2013 - Glasgow - Scotland

PAGE 2013: Drug/Disease modelling
Rollo Hoare

A Novel Mechanistic Model for CD4 Lymphocyte Reconstitution Following Paediatric Haematopoietic Stem Cell Transplantation

Rollo L Hoare (1,2), Robin Callard (1,2), Paul Veys (1,3), Nigel Klein (1,3), Joseph F Standing (1,2,3)

(1) Institute of Child Health, University College London, 30 Guilford St, London, UK; (2) Centre for Mathematics and Physics in the Life Sciences and Experimental Biology, University College London, Gower St, London, UK; (3) Great Ormond Street Hospital NHS Foundation Trust, Great Ormond St, London, UK

Objectives: Before a haematopoietic stem cell transplant (HSCT), a child will usually be given a conditioning regimen to reduce or ablate the host immune system in order to prevent graft rejection. Following HSCT, long-term successful outcomes and short-term complications are associated with the rate and extent of recovery in the child's immune system. Studying immune reconstitution in children presents a huge challenge as the rapidly developing immune system means that expected CD4 T cell counts (a key subset of lymphocytes) for age can vary by as much as three-fold [1]. This work presents a new mechanistic model that has been developed which describes the reconstitution of total body CD4 T cell count with time in children who have had an HSCT.

Methods: The fundamental model of the CD4 cell count has three parameters representing, the initial total body CD4 cell count, thymic output of CD4 cells, and the net loss rate of CD4 cells. The model is made more mechanistic in three ways: (1) accounting for age-related changes in the thymus with a functional form for thymic output [2]; (2) allowing for thymic output not recovering production immediately after the HSCT; (3) including the effects of competition for homeostatic signals leading to changes in the net loss rate with cell quantities. We apply this model to longitudinal data collected in the bone marrow transplant unit in Great Ormond Street Hospital.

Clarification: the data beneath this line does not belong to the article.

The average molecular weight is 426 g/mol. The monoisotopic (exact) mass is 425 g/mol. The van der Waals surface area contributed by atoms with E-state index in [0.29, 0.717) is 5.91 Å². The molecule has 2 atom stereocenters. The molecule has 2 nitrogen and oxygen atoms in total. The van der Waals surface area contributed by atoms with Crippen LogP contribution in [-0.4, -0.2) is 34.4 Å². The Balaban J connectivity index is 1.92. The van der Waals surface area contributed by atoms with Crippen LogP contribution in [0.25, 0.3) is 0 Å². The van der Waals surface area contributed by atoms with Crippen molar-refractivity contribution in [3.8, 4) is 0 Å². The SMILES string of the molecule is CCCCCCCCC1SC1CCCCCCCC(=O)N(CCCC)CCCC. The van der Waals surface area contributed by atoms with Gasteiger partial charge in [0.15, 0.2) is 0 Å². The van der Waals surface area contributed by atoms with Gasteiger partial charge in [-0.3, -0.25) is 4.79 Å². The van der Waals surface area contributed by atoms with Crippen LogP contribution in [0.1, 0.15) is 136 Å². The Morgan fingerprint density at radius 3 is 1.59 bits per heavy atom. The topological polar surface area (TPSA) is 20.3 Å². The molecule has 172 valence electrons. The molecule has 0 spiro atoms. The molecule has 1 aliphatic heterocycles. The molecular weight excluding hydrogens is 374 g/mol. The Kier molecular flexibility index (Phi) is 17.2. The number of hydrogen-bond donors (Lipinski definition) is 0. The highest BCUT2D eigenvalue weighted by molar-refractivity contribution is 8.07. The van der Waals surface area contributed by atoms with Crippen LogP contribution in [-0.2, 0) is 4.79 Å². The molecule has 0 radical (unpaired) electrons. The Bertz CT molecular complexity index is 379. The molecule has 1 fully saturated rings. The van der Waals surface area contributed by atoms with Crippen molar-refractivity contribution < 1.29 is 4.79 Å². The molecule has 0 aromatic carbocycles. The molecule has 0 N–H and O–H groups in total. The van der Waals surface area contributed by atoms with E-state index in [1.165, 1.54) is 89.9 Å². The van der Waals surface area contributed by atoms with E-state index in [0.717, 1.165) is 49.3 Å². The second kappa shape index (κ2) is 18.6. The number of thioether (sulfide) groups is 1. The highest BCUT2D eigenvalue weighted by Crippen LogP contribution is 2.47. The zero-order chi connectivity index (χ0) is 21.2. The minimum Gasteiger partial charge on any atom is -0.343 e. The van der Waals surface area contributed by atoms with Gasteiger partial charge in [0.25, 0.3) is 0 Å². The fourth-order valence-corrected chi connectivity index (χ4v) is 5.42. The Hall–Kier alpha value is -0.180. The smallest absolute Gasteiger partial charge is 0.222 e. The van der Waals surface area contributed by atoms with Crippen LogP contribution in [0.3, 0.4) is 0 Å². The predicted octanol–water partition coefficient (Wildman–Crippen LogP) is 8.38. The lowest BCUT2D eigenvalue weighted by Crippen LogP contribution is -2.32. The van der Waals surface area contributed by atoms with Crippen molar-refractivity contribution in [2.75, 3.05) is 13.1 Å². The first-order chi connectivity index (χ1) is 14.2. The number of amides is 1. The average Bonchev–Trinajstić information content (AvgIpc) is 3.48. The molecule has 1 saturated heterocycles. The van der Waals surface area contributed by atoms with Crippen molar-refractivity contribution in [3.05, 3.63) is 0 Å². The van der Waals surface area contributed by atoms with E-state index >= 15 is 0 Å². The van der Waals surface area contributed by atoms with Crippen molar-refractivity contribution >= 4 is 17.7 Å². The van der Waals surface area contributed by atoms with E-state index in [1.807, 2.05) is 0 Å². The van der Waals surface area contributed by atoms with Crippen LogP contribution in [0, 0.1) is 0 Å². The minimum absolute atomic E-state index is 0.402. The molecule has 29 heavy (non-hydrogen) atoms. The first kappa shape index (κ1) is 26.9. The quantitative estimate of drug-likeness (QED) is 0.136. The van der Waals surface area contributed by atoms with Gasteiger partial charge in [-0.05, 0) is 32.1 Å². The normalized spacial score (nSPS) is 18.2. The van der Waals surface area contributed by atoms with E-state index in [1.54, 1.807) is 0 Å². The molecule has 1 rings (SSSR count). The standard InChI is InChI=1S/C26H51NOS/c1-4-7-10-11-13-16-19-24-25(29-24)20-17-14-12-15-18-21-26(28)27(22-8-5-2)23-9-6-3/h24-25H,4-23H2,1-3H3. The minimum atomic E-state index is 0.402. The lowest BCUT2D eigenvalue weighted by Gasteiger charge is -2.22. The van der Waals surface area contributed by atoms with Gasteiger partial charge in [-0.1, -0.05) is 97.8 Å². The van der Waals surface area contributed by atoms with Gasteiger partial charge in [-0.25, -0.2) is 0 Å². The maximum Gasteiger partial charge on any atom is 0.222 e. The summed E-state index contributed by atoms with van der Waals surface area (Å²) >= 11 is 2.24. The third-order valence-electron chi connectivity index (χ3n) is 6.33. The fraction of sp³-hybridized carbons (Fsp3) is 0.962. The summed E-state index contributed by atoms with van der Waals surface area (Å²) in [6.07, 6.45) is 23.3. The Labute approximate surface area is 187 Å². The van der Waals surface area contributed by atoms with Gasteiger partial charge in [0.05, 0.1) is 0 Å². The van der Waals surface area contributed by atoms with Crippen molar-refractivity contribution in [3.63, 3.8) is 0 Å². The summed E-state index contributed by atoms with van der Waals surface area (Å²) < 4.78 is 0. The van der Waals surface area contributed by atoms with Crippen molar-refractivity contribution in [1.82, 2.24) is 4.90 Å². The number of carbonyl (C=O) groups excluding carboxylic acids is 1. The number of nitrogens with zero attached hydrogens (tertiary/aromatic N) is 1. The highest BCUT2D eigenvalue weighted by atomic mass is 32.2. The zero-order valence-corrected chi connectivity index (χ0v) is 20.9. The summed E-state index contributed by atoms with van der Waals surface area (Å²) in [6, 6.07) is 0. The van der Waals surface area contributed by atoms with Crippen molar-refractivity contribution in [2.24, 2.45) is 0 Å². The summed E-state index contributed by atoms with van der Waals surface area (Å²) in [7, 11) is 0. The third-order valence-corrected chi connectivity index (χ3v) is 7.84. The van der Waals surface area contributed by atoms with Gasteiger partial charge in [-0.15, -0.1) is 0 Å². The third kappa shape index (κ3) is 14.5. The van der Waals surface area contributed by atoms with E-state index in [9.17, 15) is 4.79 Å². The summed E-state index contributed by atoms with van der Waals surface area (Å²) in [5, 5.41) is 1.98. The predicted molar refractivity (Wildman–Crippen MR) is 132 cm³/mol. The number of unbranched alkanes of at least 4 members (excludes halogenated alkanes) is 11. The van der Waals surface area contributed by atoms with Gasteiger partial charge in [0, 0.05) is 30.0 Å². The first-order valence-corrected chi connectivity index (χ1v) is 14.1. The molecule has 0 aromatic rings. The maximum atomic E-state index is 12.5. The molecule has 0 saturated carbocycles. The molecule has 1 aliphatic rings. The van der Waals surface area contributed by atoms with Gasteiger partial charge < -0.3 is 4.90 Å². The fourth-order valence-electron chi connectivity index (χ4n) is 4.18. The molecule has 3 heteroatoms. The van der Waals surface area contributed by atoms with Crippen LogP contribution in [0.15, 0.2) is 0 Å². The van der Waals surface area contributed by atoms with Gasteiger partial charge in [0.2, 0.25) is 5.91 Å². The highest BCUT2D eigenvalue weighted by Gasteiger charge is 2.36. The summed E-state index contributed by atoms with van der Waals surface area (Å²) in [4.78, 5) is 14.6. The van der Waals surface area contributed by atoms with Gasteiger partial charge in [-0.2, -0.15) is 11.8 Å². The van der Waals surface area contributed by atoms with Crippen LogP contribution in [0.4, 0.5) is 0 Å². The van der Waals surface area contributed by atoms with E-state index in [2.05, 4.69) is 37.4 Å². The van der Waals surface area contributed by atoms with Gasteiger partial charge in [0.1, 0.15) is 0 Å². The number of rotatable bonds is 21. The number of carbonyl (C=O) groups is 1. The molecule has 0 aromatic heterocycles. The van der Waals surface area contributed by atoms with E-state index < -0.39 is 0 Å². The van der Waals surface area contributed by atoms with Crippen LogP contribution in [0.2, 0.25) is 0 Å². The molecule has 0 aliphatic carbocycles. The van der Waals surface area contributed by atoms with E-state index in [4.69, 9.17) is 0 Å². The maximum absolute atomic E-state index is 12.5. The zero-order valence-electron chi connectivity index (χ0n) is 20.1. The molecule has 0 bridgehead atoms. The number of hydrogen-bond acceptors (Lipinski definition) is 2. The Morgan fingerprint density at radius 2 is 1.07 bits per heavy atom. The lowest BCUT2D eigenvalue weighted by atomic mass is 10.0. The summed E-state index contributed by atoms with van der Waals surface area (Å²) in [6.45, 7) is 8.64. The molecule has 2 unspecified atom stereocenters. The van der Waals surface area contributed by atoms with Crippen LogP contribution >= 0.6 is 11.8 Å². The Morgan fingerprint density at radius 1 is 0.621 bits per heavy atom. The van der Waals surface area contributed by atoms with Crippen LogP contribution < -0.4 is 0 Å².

Results: Adding the effects of reduced thymic function and competition both significantly improved model fit, and the final model had good descriptive and simulation properties.  In the long term, the modelled population average returned to, or very near to, the total body CD4 count expected for a healthy child. The dynamics of the thymus returning to full production agree well with experimental evidence [3].

Conclusions: A novel mechanistic model for the immune reconstitution of CD4 cells after HSCTs in children has been developed. The model brings together many ideas about the immune system in children, including the changes in the thymus with age, and appears to show clearly the necessity of including both the effects of reduced thymic function post HSCT, and of competition for homeostatic signals by CD4 cells in the body. It is now possible to carry out a multivariate analysis and find which parts of the immune system are affected by covariates such as disease type, drug pre-conditioning, and graft-versus-host disease prophylaxis.

[1] S Huenecke et al. Age-matched lymphocyte subpopulation reference values in childhood and adolescence: application of exponential regression analysis. Eur J Haematol 2008; 80(6): 532-39
[2] I Bains et al. Quantifying thymic export: combining models of naive T cell proliferation and TCR excision circle dynamics gives an explicit measure of thymic output. J Immunol 2009; 183: 4329-36
[3] PR Fallen et al. Factors affecting reconstitution of the T cell compartment in allogeneic haematopoietic cell transplant recipients. Bone Marrow Transplant 2003; 32: 1001-14

Reference: PAGE 22 (2013) Abstr 2676 [www.page-meeting.org/?abstract=2676]
Oral: Drug/Disease modelling
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